GM’s Bob Lutz to Retire on May 1
General Motors Vice Chairman Bob Lutz, who is perhaps the most active septuagenarian in the auto industry, and a man who has forgotten more than most others in the business will ever know, is retiring from GM on May 1.
Lutz, 78, who had pulled a Brett Favre in 2009 when he called an audible and announced that he in fact would not be retiring as planned in 2009, appears to be leaving GM for good this time. In February 2009, he had announced his retirement, and then in July 2009, he changed his plans and became head of marketing. At that time, he remarked that he had been complaining about GM’s marketing for years, and how marketing efforts weren’t selling what he believed to be excellent products developed under his watch as head of product development.
Though Lutz is obviously a seasoned executive, and who did in fact have significant sales and marketing responsibilities earlier in his career (it was under his management that BMW came up with its “Ultimate Driving Machine” tagline that lasted for decades), the experiment of putting him in charge of GM’s marketing ended in late 2009, around the time of then-CEO Fritz Henderson’s resignation. Currently, Lutz is an advisor to Chairman & CEO Ed Whitacre on product-development matters, and has remained a vice chairman of the company.
Bob Lutz’s tenure at GM has unquestionably improved the company’s products compared to where they were prior to his arrival. Though he has made some poor product decisions (such as devoting resources to the Solstice/Sky roadsters, both of which were prematurely killed, devoting resources to rejuvenating Saturn’s lineup, again to see the entire brand killed, the company built some of its best vehicles ever under Bob Lutz’s tenure. The Cadillac CTS, Buick LaCrosse, Chevy Malibu, and many of the company’s trucks are leaps and bounds better than their previous generations, and look a heck of a lot better too.
Bob Lutz began his automotive career in 1963 at GM Europe, where he remained until 1971. Following that, he worked at BMW from 1971 to 1974, and moved to Ford in 1974, where he remained until 1986. After his career at Ford ended, he moved to Chrysler, where he worked in various positions including leading product development and eventually becoming president and chief operating officer and later vice chairman. He was a candidate for the CEO job upon Lee Iacocca’s retirement, but his and Iacocca’s strong egos clashed, and Iacocca gave the nod to Bob Eaton instead. We all know how that one ended (*cough* DaimlerChrysler *cough*). Lutz left Chrysler shortly after its “merger of equals” with Germany’s Daimler-Benz, and became CEO of Exide Technologies, where he remained from 1998 until joining GM. In 2001, he rejoined General Motors as vice chairman in charge of product development, a role he held until mid-2009 when he was briefly an advisor, and later took the marketing reins.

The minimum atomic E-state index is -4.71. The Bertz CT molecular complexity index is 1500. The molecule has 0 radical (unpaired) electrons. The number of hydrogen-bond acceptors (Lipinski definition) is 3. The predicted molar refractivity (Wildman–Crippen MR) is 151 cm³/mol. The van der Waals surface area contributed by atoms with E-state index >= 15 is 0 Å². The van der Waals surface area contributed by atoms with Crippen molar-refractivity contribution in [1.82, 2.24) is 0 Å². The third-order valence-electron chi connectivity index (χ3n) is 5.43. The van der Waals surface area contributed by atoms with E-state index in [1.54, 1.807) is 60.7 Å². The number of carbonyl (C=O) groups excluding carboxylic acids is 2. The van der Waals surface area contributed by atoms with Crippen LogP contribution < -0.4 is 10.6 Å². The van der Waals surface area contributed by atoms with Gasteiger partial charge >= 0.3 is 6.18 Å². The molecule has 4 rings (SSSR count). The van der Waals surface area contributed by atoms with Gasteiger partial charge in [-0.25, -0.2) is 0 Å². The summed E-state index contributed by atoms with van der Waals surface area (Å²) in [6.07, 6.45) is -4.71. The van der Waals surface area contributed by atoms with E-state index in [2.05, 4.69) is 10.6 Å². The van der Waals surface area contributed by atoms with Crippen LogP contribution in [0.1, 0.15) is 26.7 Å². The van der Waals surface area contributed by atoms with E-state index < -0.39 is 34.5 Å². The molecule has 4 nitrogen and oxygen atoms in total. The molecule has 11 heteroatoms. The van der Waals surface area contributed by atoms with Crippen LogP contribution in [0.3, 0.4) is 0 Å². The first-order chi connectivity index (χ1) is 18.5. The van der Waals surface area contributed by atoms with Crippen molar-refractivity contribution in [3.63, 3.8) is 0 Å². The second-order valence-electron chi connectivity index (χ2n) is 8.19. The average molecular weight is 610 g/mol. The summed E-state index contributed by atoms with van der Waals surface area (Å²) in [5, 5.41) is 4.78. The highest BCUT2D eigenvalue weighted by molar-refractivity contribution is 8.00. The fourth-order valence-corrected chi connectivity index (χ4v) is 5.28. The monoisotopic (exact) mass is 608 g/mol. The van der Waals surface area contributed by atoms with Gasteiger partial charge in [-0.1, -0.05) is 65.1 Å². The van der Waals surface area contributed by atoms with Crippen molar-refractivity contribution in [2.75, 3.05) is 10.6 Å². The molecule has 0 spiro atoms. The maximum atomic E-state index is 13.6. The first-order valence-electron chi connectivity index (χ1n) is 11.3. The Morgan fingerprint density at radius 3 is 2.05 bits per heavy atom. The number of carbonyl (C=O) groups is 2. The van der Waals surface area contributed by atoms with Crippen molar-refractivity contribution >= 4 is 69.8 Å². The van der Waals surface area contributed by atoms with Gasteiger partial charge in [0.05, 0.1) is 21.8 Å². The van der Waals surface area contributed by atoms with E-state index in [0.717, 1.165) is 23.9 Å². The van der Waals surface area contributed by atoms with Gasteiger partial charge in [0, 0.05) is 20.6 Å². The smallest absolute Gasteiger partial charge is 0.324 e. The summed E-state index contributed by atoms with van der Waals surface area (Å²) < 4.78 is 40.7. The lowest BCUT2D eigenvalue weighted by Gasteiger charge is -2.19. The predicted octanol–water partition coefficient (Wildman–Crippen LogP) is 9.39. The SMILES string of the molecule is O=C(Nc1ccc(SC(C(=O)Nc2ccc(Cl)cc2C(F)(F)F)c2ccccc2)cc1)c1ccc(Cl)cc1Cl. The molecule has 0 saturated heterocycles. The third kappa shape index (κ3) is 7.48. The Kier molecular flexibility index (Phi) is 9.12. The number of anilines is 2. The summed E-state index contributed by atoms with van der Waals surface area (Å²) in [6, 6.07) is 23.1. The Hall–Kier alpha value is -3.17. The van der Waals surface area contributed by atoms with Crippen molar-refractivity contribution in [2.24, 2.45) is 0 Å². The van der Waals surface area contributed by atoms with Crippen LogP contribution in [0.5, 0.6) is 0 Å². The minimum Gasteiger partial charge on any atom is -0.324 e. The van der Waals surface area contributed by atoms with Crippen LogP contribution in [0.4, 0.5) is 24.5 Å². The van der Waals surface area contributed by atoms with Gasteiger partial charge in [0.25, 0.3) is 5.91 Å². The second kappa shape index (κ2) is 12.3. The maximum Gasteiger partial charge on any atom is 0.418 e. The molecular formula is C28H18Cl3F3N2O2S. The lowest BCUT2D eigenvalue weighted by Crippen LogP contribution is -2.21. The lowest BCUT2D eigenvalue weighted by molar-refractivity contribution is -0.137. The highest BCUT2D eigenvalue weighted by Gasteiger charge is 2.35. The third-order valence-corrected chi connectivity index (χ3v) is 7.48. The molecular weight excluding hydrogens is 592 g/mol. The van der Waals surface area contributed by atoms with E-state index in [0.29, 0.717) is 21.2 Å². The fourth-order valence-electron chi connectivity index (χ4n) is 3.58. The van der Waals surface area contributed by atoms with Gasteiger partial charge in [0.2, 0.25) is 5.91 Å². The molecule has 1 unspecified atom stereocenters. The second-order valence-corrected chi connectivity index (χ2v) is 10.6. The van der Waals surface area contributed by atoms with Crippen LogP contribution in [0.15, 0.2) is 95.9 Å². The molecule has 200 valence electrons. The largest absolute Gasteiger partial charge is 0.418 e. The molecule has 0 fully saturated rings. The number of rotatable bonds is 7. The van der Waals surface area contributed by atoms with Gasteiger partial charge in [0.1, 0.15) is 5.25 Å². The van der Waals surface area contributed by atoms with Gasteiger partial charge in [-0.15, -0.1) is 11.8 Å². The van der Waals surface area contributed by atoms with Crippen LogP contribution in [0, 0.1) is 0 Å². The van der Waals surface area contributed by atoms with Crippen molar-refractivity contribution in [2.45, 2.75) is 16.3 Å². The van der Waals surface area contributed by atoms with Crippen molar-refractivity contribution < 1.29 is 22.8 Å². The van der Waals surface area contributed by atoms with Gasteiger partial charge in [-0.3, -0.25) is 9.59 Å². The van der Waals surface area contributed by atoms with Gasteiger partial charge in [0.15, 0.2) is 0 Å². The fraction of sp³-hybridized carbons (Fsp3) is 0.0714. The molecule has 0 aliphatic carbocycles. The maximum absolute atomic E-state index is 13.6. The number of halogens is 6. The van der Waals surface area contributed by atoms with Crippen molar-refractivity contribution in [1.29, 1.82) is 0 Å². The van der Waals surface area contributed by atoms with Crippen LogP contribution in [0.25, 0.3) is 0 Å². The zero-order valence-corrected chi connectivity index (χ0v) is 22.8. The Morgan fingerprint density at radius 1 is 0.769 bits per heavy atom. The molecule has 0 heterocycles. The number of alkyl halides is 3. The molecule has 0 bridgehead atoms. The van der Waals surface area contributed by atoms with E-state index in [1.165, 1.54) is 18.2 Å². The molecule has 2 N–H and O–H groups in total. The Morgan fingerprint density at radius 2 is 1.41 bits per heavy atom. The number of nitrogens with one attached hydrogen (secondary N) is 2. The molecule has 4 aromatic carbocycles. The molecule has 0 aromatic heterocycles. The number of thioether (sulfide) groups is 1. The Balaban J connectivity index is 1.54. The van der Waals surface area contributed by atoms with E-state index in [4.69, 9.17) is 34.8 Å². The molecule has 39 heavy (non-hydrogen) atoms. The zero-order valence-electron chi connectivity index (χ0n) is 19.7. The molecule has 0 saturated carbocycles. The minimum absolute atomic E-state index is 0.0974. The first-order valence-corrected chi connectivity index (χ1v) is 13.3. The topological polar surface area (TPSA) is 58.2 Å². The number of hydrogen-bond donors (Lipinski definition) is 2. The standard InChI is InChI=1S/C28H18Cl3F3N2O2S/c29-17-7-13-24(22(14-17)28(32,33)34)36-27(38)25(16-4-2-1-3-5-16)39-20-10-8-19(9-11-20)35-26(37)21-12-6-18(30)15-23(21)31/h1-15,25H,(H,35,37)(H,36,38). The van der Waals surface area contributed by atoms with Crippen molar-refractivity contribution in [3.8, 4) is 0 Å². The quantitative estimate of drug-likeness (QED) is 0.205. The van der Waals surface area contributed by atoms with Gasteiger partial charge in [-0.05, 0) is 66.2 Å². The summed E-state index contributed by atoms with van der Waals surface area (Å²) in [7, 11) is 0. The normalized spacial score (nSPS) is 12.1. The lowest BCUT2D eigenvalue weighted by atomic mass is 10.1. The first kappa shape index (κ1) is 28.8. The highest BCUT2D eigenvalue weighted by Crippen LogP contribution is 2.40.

For more biographical information about Bob Lutz’s career, his official GM biography (click here) has a bit more detail than given above. Suffice it to say that he’s one of the most colorful, quotable executives in the history of the auto industry, and his impact upon GM’s product-development process will be felt for years after his departure. Gearheads can only hope that Mr. Lutz was able to institute a culture at GM that puts the product first and the bean-counting second. Also, I’m not convinced that this is the last we’ll see of Bob Lutz in the business world. He told The Detroit News that it was “time to move on.” That sounds to me like he may make at least one more career stop before finally hanging up his suit jacket for the last time, but we’ll have to see.